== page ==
What style of yoga do you teach/did you train in?

I teach Hatha yoga, Restorative yoga, Yoga For Round Bodies, Yoga For Seniors, and adapted Hatha for people with limited mobility. My personal introduction to yoga was through the Iyengar method, and I still rely on the concepts of alignment and use of props that I learned there.  The teachers I’ve trained with combine many influences including  Iyengar, Vinyasa, and Anusara yoga as well as Pilates, Functional Integration, and Axis Syllabus.


What is your approach to teaching?

My hope in teaching yoga is to help people gain the body awareness and yoga tools that will help them to help themselves.  I focus on individual needs and challenges. I maintain small classes to allow for plenty of individual attention, and I offer private classes that provide tailor-made instruction. 

My intention in teaching is to encourage you to develop more fluid, stable, and easy control of your own movements within a range that is comfortable and healthy for you at a given time.   Knowing how your body likes to move and how to achieve this in an integrated and dynamic way brings a renewed sense of confidence and hope that can be especially helpful post-injury or during recovery from illness.  Starting slowly and within realistic and healthy ranges, body tissues are relaxed, stretched, and strengthened to increase both capacity and comfort.  Depending on individual circumstances, progress will be gradual but grounded, emphasizing healing at a deep level to develop a strong and stable base that will be sustainable and enable greater progress over time.


How does your background in bodywork influence your teaching of yoga?

I’m drawn to teaching yoga as a way to encourage clients to help themselves. My manual skill in offering hands-on assists and my eye for how clients hold their bodies reflect the skills I gained through many years of practice as a massage therapist, and now as a Thai Yoga Massage practitioner. My knowledge of western anatomy and body awareness facilitates communication of movement, sensation, and posture.  These help clients to learn lasting skills for self-awareness and healing.


Will I get a good workout in the Hatha yoga class?

My approach to teaching yoga is to focus on alignment and create a good sound base for each asana (posture); to focus on bringing the breath into the body to build awareness and create space; to build strength, endurance, and flexibility; to offer information concerning anatomy; and to provide context for the postures and actions through examples of yoga philosophy, including chant and Sanskrit terminology.   In my Hatha yoga class, this usually does provide  a good workout, but more or less as a side effect!


What is restorative yoga?

Restorative yoga is very gentle, and very slow.  Only a few asana (postures) are practiced in each class, and they are specifically modified for holding for a long time, supported by props (bolsters, blocks, blankets, and sometimes straps) so that minimal to zero effort is required.  The restorative postures bring the body into positions that allow for deep stretching and circulation, and they have a profoundly relaxing and restorative effect.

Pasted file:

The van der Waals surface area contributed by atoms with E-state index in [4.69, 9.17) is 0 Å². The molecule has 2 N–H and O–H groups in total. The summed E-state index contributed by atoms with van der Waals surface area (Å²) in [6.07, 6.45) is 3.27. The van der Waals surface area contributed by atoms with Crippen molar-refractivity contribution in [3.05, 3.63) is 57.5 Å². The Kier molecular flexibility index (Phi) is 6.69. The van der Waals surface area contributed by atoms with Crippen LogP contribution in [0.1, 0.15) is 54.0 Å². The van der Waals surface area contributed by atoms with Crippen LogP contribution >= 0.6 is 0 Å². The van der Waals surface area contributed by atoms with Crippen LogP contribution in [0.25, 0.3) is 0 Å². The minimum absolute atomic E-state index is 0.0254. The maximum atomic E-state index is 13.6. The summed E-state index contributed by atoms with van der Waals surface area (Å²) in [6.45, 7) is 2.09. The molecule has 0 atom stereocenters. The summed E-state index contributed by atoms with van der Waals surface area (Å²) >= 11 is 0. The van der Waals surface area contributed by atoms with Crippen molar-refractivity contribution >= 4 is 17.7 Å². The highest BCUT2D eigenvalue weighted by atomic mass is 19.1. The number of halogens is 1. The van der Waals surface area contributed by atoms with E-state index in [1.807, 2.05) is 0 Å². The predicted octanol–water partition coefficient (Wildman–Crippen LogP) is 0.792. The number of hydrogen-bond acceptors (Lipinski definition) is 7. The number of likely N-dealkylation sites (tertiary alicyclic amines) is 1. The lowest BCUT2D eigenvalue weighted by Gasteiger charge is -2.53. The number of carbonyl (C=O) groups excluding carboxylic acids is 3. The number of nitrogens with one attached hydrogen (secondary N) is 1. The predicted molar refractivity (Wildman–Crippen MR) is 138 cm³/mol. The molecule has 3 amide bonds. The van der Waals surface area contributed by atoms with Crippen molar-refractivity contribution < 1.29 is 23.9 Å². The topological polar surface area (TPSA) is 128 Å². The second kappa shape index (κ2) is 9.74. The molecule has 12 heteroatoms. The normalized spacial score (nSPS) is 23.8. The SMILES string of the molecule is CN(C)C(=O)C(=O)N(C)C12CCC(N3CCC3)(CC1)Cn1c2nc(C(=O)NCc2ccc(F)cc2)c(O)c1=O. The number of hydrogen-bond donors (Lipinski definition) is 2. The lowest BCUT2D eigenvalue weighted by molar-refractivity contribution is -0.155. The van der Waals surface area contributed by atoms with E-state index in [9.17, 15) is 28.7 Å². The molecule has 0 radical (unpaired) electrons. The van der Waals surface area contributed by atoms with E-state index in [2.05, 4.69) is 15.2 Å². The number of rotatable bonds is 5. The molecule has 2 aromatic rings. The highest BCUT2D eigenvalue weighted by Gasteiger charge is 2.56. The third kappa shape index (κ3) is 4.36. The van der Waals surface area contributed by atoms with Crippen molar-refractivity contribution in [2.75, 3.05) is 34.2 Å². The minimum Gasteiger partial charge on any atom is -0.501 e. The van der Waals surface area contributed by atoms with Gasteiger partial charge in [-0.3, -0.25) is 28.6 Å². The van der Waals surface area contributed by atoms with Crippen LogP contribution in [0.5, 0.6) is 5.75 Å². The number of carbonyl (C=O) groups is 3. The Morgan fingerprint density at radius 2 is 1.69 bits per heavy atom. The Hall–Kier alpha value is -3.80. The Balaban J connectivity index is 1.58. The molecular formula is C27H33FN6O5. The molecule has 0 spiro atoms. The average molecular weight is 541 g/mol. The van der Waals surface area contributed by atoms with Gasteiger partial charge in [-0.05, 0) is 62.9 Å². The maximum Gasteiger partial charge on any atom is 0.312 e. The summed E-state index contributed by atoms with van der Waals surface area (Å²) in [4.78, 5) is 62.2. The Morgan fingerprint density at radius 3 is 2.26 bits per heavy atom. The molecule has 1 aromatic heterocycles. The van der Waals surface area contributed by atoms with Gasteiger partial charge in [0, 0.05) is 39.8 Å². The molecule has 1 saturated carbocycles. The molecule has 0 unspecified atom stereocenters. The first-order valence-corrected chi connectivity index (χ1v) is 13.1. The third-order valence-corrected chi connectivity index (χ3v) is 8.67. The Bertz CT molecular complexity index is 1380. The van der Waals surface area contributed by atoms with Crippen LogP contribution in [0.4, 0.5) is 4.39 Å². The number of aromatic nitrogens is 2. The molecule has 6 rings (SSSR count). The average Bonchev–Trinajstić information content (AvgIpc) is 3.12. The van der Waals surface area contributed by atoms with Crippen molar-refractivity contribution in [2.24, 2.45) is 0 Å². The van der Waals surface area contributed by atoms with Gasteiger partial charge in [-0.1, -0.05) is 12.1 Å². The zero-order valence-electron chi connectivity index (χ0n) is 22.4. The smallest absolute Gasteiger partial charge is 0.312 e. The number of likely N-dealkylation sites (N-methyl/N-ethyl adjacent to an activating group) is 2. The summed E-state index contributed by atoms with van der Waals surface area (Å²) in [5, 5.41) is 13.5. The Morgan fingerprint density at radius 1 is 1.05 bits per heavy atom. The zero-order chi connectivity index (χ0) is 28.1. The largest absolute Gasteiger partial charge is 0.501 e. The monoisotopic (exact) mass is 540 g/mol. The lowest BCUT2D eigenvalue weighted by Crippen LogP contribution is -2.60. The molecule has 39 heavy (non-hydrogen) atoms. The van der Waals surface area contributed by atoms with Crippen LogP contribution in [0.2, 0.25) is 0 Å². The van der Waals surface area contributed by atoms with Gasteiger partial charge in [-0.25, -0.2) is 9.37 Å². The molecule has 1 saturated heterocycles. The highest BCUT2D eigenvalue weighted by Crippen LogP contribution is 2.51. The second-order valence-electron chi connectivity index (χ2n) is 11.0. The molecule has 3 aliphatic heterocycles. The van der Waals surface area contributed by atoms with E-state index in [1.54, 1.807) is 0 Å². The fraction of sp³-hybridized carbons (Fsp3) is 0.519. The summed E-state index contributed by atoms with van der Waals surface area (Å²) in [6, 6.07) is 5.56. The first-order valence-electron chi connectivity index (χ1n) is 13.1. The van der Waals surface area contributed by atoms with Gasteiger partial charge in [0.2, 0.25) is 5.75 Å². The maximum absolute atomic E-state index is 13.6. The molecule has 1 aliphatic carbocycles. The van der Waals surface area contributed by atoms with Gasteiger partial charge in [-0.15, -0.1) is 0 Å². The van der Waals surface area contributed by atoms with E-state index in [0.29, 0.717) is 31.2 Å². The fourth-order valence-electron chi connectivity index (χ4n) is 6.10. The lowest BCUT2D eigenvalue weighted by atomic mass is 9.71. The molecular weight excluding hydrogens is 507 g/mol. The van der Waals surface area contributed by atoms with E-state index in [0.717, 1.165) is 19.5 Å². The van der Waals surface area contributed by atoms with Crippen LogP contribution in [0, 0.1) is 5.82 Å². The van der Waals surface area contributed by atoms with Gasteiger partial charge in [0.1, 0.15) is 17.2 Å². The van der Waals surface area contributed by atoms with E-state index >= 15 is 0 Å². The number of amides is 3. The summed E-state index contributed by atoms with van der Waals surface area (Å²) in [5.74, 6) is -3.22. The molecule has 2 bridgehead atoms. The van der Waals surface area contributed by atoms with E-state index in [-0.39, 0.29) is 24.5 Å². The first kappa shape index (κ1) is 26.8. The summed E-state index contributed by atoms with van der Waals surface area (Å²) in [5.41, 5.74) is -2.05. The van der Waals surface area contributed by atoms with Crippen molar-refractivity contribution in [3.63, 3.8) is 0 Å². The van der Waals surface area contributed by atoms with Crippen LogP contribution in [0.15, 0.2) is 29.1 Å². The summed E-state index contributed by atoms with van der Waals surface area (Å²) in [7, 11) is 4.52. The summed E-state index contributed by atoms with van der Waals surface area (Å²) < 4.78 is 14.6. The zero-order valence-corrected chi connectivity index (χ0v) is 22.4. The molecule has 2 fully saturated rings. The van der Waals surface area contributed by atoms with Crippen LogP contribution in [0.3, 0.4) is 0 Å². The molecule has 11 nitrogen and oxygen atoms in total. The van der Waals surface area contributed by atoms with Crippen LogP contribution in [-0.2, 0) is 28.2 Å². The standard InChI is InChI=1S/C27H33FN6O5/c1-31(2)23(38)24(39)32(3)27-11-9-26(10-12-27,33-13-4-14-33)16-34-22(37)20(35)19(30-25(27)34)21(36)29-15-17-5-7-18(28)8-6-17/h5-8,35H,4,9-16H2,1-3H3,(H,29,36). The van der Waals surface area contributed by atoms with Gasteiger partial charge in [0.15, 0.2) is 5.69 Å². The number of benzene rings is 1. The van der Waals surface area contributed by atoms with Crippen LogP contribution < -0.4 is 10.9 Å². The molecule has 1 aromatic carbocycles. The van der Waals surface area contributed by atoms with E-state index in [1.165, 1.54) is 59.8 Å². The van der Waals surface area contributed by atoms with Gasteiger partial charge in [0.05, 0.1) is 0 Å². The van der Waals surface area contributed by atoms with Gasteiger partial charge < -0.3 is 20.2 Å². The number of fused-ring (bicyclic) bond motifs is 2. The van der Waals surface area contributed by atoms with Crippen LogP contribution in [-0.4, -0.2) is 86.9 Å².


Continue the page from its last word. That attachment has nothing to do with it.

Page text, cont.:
Is yoga safe for people with illness or injury?

Yes, if it is done correctly – that is, with sensitivity to a particular student’s present reality in terms of injury or illness and needs, and with understanding of how the asana (postures) work.  It’s important that you inform your teacher before class of any conditions you may have.  This is because certain asana are contraindicated for certain conditions, while other asana may actually be helpful in your case.


Do you offer yoga therapy?

I am not a yoga therapist, therefore there will be limitations to my abilities and I may need to refer a student to another teacher or practitioner.  However, within the scope of my teaching qualifications, there is a great deal of help that yoga can provide: relaxation, body awareness, basic anatomical knowledge, pain reduction, movement education, and a renewed sense of well-being through breathwork, meditation, and asana practice that includes yoga philosophy, visualization, and physical explorations.


What’s the difference between therapeutic yoga and yoga therapy?

Therapeutic yoga includes a variety of techniques designed to have a therapeutic effect, and this can be incorporated in any yoga class or private session, or in a stand-alone therapeutic yoga class with or without a specific theme.  Yoga therapy is a complex discipline unto itself, and requires specific professional training.  A yoga therapist may be trained to offer ayurvedic counseling in diet and lifestyle as well as yoga asana, mudra, pranayama, and meditation.


What style of therapeutic yoga do you offer?

I offer two styles of therapeutic yoga.  One is a unique combination of restorative asana and hands-on bodywork.    The other adapts Hatha yoga postures to help clients maintain and increase their mobility, body awareness, and relaxation skills starting from where they are at.